The Government estimates the value of the agreed 2021 catch levels at £184m. The total permittable catch for all stocks bar haddock and whiting is a reduction from previously agreed limits.
This will be welcome news for businesses that rely on a reliable source of seafood, as well as to environmentalists who have expressed concern about depleting stocks of fish. North Sea cod especially has been of concern as there is huge demand for the fish and stocks have nearly collapsed in the past. The hope is that the plan's revised catch limits will prevent future stock collapse and ensure sustainable cod reserves in the future. Read more.
To Foie Gras or not to Foie Gras
Under the Animal Welfare Act 2006, it is a criminal offence to allow an animal to suffer unnecessarily, or to fail to provide for an animal's welfare. This means animals must be protected from suffering and disease and be provided with a suitable diet. Foie gras is traditionally made by force feedings ducks / geese to enlarge their livers. As a result, its production has been illegal in the UK since 2006.
That being said, luxury restaurateurs have continued to serve the delicacy by using a loophole that allows for the sale of imported foie gras, produced outside the UK. Several news outlets have recently reported that this loophole is no longer viable following the UK's withdrawal from the EU.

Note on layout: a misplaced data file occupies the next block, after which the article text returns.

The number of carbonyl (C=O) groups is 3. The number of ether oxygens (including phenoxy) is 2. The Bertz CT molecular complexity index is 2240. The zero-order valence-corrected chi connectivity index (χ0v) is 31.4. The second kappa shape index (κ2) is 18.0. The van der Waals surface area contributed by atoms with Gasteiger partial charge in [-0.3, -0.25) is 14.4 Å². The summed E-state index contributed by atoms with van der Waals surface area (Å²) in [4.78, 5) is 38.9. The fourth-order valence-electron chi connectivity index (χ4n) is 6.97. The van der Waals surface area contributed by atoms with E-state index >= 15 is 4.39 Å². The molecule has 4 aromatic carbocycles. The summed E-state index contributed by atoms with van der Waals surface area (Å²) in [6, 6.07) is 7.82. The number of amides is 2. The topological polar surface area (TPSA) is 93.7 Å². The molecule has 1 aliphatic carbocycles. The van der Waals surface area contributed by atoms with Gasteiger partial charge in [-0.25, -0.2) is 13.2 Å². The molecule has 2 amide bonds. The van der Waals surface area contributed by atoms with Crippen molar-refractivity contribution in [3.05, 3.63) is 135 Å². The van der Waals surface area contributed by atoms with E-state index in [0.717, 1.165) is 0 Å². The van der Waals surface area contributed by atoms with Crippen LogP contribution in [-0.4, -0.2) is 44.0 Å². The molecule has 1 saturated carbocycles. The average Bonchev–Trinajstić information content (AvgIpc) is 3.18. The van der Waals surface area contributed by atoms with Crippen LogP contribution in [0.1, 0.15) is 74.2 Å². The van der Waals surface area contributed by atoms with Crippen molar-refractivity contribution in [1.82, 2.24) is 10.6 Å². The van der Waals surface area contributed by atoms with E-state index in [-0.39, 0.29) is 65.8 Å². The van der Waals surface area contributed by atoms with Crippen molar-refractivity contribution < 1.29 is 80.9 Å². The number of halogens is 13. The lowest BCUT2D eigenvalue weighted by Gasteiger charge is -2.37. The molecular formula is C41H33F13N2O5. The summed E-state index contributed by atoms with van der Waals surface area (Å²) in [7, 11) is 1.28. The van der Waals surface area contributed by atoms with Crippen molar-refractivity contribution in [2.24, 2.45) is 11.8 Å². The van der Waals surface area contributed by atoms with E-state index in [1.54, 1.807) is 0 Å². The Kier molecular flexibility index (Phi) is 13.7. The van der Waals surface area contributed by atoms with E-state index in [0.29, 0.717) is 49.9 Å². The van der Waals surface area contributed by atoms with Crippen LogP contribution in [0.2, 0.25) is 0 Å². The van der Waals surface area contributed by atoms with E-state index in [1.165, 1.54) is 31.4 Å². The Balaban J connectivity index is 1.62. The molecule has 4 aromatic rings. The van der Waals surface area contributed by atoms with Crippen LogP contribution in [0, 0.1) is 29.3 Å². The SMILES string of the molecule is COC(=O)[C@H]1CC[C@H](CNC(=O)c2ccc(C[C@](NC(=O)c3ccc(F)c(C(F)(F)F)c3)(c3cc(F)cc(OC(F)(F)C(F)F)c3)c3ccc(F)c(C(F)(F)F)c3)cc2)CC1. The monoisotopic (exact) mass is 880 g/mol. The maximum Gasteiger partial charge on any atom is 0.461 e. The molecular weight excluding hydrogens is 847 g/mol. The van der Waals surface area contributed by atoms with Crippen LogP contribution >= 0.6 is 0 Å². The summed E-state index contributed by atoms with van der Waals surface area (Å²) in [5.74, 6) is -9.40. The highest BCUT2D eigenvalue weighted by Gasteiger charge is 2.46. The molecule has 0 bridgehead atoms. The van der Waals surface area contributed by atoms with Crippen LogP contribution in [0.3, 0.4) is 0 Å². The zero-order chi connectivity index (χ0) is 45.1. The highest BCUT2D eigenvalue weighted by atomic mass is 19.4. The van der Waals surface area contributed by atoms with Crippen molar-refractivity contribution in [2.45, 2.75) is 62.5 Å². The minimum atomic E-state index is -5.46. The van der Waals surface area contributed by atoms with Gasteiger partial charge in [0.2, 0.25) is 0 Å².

As such, DEFRA has confirmed that the practice of producing foie gras remains banned in the UK and the Government is in the process of considering further steps that could be taken in relation to restrictions surrounding the product. Read more.
The humble choccy biccy may be saved from EHC requirements
In issue 27 of RPC Bites (here) we discussed the possibility that certain composite food products could lose their exempt status come 21 April 2021, therefore requiring Export Health Certificates (EHC) when being exported from the UK to the EU.
Whilst we are still awaiting a concrete answer from the EU regarding which additional composite products will require EHCs from 21 April 2021, DEFRA's director general for Food, Farming, Animal and Plant Health, David Kennedy has confirmed that some shelf-stable products that do not contain meat (such as biscuits and chocolate) will escape EHC requirements. They will however be required to secure private attestations, which some critics point out can be just as onerous for manufacturers as EHCs.
Although the position remains uncertain, what we do know is that the EU is undergoing a complete overhaul of the EHC system so we should be prepared for changes to be announced any day now. Stay tuned to RPC Bites for important updates on this topic. Read more.